On request for review, the Appeals Council accepted additional evidence covering hospitalization at a Veterans Administration Hospital from October 31, 1969 to November 14, 1969 and from March 4, 1970 to March 19, 1970. On March 15, 1970, the Appeals Council adopted the Hearing Examiner's determination and the denial became the final decision of the Secretary.
Section 223(d)(5) of the Act (42 U.S.C.A. § 423(d)(5)) states:
"An individual shall not be considered to be under a disability unless he furnishes such medical and other evidence of the existence thereof as the Secretary may require."
The claimant has the burden of showing that he is entitled to the benefits claimed. Reyes Robles v. Finch, 409 F.2d 84 (1st Cir. 1969). The burden has been characterized as the ". . . ultimate burden of persuasion." Franklin v. Secretary of Health, Education and Welfare, 393 F.2d 640 (2d Cir. 1968). That burden includes proof that the disability existed on or prior to the date that the claimant had insured status. Dixon v. Gardner, 406 F.2d 1035 (4th Cir. 1969); Mann v. Richardson, 323 F. Supp. 175 (S.D.N.Y. 1971). In determining whether the disability existed prior to the date that the claimant's special insurance status expired, proof of the claimant's physical and mental condition subsequent to that date is relevant. Carnevale v. Gardner, 393 F.2d 889, 890, (2d Cir. 1968); Mann v. Richardson, supra, 323 F. Supp. at page 177.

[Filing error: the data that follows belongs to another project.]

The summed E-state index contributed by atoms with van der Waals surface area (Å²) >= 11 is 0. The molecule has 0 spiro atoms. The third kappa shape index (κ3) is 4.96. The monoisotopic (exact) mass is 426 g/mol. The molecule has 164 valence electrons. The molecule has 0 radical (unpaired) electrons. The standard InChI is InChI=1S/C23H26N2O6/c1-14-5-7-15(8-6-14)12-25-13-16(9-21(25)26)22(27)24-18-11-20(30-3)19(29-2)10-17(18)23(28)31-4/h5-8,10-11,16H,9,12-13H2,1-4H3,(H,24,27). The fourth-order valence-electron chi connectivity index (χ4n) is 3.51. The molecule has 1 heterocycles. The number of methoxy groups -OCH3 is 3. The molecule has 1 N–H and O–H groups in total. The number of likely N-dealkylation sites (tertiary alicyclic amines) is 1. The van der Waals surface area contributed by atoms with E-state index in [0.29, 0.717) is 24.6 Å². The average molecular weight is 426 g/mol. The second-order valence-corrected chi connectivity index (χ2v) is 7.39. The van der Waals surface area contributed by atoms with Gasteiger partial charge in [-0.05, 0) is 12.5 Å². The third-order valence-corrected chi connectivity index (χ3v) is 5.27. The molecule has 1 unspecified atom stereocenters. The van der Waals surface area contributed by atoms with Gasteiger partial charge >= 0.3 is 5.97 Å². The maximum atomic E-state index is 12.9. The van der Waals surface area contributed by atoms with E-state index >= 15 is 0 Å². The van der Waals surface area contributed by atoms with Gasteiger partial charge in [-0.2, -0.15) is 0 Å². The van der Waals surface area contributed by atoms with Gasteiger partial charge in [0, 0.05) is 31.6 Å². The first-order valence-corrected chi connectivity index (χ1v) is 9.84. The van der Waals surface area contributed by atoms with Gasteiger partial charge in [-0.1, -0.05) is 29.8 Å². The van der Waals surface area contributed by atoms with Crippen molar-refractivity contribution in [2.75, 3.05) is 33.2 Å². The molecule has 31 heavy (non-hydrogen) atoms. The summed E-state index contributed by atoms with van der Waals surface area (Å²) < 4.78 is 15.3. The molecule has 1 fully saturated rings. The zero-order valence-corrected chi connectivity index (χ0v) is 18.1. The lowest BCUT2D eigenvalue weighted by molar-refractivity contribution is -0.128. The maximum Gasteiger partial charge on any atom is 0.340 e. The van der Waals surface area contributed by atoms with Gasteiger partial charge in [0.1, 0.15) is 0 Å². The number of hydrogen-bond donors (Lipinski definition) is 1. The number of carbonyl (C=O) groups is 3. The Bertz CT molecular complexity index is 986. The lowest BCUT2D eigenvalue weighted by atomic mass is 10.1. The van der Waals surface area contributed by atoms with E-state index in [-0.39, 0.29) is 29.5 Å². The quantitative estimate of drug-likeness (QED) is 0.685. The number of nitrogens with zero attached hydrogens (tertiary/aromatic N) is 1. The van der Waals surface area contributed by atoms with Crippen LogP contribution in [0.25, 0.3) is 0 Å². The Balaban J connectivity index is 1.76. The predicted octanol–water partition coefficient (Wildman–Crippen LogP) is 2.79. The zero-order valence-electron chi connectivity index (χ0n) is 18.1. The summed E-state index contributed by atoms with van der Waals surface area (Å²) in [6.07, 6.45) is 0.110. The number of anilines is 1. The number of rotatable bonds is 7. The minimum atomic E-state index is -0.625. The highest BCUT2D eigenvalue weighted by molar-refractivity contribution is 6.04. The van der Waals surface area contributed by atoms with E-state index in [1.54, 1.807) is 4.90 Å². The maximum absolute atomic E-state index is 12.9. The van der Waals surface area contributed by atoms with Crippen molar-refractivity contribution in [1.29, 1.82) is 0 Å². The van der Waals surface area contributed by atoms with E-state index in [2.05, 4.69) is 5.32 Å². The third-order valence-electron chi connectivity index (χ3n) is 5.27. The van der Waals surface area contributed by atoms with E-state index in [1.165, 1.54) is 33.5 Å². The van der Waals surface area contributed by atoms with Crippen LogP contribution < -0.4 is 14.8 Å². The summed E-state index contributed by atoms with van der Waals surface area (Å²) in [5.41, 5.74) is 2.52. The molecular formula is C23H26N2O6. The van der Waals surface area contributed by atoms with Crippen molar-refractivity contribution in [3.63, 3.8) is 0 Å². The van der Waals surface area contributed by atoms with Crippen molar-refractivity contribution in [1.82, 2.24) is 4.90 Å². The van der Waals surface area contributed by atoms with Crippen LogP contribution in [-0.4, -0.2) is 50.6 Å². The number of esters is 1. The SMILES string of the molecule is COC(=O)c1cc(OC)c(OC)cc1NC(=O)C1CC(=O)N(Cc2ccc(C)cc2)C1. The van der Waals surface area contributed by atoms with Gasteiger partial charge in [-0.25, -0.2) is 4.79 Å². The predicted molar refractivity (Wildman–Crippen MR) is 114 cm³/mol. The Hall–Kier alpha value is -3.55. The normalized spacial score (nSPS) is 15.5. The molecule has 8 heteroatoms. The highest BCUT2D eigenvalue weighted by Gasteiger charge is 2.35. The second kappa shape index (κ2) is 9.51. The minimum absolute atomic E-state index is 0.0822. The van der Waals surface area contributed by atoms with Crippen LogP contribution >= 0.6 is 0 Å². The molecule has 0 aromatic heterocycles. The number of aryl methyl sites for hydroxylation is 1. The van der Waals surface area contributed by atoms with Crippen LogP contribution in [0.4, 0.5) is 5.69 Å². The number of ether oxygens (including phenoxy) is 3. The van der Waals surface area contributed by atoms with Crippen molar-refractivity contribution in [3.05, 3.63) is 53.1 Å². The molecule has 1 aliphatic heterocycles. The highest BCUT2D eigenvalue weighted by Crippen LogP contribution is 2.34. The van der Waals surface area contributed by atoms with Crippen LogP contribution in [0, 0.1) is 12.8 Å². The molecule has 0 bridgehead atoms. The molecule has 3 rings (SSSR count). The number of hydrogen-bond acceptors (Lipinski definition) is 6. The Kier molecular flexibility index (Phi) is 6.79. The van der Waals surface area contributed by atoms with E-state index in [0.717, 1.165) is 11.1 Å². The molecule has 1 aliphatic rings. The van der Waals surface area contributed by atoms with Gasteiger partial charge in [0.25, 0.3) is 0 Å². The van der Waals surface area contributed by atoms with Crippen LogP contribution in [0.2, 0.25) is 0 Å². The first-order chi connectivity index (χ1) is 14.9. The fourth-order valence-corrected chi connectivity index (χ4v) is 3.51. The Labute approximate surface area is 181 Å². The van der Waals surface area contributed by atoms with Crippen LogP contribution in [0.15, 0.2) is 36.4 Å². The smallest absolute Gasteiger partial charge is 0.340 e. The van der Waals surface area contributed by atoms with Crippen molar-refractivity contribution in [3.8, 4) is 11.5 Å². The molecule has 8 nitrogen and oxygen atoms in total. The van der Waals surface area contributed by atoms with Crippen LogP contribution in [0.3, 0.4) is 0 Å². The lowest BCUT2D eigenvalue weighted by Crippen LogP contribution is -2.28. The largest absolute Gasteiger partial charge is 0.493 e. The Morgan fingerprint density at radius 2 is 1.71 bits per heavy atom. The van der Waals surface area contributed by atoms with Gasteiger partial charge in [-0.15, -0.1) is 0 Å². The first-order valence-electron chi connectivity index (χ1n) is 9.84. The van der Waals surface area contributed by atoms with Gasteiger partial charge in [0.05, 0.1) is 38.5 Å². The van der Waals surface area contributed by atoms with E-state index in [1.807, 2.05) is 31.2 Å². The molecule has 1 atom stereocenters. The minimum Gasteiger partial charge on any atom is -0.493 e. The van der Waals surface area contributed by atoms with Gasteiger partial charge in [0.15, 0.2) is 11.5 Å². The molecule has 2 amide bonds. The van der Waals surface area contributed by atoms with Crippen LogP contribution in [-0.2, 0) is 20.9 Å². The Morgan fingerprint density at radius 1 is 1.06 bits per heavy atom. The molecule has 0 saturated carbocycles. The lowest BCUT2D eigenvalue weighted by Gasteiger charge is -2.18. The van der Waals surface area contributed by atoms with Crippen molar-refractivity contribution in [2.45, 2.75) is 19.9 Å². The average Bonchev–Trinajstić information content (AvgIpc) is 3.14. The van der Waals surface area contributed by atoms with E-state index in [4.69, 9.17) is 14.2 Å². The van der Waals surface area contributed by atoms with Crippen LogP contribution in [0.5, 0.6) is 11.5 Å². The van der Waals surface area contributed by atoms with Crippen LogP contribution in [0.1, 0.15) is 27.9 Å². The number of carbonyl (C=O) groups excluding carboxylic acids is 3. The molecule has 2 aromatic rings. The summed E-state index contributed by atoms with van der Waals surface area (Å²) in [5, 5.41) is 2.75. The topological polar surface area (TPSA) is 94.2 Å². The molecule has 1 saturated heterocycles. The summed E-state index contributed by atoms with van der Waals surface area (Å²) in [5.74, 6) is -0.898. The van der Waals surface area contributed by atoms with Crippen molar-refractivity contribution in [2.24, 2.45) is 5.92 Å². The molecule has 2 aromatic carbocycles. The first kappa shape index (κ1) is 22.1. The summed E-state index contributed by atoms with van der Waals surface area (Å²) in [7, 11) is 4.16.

Section 205(g) of the Act [42 U.S.C. § 405(g)] expressly limits the jurisdiction of the District Court in reviewing the final determination of the Secretary to determining whether the findings of fact are "supported by substantial evidence".
The questions to be determined in this action are whether the plaintiff sustained his burden of showing that he came within the class of persons contemplated by the statute [42 U.S.C. § 423(c)], and whether there is ". . . any substantial basis for the Agency's determination that the [claimant] was not entitled to the claimed disability benefits". Adams v. Flemming, 276 F.2d 901, 903 (2d Cir. 1960).